The Rise of Anorexia in Hong Kong
Psychiatric theory cannot deny its participation in the social trajectory of the anorectic discourse, which articulates personal miseries as much as it does public concerns.
On the morning of my visit to Dr. Sing Lee, China’s preeminent researcher on eating disorders, I took the subway a few stops north of downtown Hong Kong to the Prince of Wales Hospital in the suburb of Shatin. In the clean and well-lit subway corridors, I passed several large posters featuring outlandishly slender, bikinied young women promoting a variety of health care regimens, cellulite-removing creams, and appetite-suppressant supplements. The advertisements over the handrails in the subway cars repeated the offers. The magazines and newspapers being read by the commuters were filled with similar pitches, often featuring before and after photos, young women becoming little more than skin and bones after the offered treatment. Such products are a huge business in Hong Kong and increasingly in mainland China. Over the past few years the beauty industry in Hong Kong (including dieting, cosmetics, skin care, and fitness) has outspent every other business sector on advertising. In that week’s issue of the popular weekly
, a remarkable 110 of the publication’s 150 ads were for slimming or beauty products and services.
The reporting and photojournalism that appeared alongside those ads had a slightly different obsession: telling tales of young women celebrities. That morning’s Standard, one of Hong Kong’s English dailies, prominently reported the recent misadventures of several famous young women, including Britney Spears, who had that week been held against her will at the UCLA Medical Center. She had been “5150ed,” which is the code for a California statute that allows doctors to hold a patient involuntarily if she is deemed a danger to herself or others. On the opposing page was an article about the Japanese pop idol Kumi Koda, who lost her job as a spokesmodel for Japan’s third largest cosmetics company, Kose Corp., after making pejorative comments about the fertility of older women. The cute and perky 25-year-old had gone on a popular radio show and given her medical opinion that a “mother’s amniotic fluid turns rotten once a woman reaches about thirty-five… It gets dirty.”
The biggest story in The Standard
, in fact the front-page story in every paper in Hong Kong that morning, was a sex scandal involving a handful of the region’s best-known female pop stars and a young actor. Hundreds of very explicit nude photos had been posted on the Internet of singer Gillian Chung and actresses Bobo Chen and Cecilia Cheung Pak-chi, among a dozen others. That same week a humanitarian crisis was erupting along the Gaza-Egyptian border and a severe snowstorm was sweeping across much of eastern China, threatening to strand millions of holiday travelers, yet no other story could compete with this sex scandal. Everyone, from politicians to op-ed writers, felt the need to criticize the behavior of the young women. Even Hong Kong’s Catholic bishop John Tong weighed in on the subject of celebrity sin and cyber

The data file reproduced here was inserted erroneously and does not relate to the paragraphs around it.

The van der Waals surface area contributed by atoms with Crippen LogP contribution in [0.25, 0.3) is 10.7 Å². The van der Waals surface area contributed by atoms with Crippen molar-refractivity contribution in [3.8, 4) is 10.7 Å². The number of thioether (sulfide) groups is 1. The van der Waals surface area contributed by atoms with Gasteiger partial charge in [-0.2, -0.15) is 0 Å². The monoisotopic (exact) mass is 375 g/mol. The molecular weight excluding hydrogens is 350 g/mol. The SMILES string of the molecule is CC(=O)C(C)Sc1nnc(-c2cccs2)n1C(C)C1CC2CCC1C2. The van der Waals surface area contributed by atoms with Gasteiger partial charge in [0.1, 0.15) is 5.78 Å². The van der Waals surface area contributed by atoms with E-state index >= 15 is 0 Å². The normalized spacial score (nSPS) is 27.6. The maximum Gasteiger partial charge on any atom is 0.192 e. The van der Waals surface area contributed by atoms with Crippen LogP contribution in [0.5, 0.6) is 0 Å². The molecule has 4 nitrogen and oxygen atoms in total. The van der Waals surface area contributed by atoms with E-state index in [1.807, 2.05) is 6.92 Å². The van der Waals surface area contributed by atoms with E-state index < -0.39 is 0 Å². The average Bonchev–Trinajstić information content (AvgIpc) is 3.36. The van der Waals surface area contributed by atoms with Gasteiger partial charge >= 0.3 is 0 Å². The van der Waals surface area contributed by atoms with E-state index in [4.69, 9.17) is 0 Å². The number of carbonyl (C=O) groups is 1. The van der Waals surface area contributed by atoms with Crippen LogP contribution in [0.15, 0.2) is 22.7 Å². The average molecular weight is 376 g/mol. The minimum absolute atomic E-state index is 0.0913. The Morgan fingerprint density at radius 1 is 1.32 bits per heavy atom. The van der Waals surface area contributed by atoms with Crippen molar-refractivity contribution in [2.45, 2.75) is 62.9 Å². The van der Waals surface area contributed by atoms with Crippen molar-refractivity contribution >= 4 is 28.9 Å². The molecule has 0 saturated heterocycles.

etiquette, saying that it was important to “keep our minds decent” and “not post or circulate these pictures.”
Of course it’s not possible to say exactly what these advertisements, images, and stories of celebrity misadventures might have been adding up to in the minds of average adolescent girls in Hong Kong. It didn’t take much reading between the lines, however, to perceive a high degree of confusion and ambivalence surrounding the issues of female body image, sexuality, youth, beauty, and aging. Young women in some contexts were worshipped for their attractiveness, while in other situations they were humiliated and publicly vilified with a vitriol that would be hard to overstate. Whatever understanding Hong Kong teenage girls were piecing together about the postadolescent world from these sources, it is safe to say that it was not unconflicted.
Given this environment, it would make sense to most Americans and Europeans that occurrences of anorexia and bulimia have spiked here in the past fifteen years. Nor would it likely be a surprise that Gillian Chung, one of those young celebrities in the sex scandal, had herself battled bulimia. Most well-educated Westerners understand that anorexia is sparked by cultural cues, but they often have a fairly narrow conception of what those cues might be. Most assume that anorexia, with its attendant fear of fatness and body dysmorphic disorder, is born of a peculiar modern fixation with a slender, female body type, and that popular culture transmits this fetish to young women. As we’ve exported our obsessions with slender models—our Barbie dolls and our Kate Moss fashions—it makes sense to us that eating disorders have followed in their wake.
But although this commonsense cause and effect might be part of the story, Sing Lee’s research shows that there have been other, more subtle, cross-cultural forces at work here. The full story of how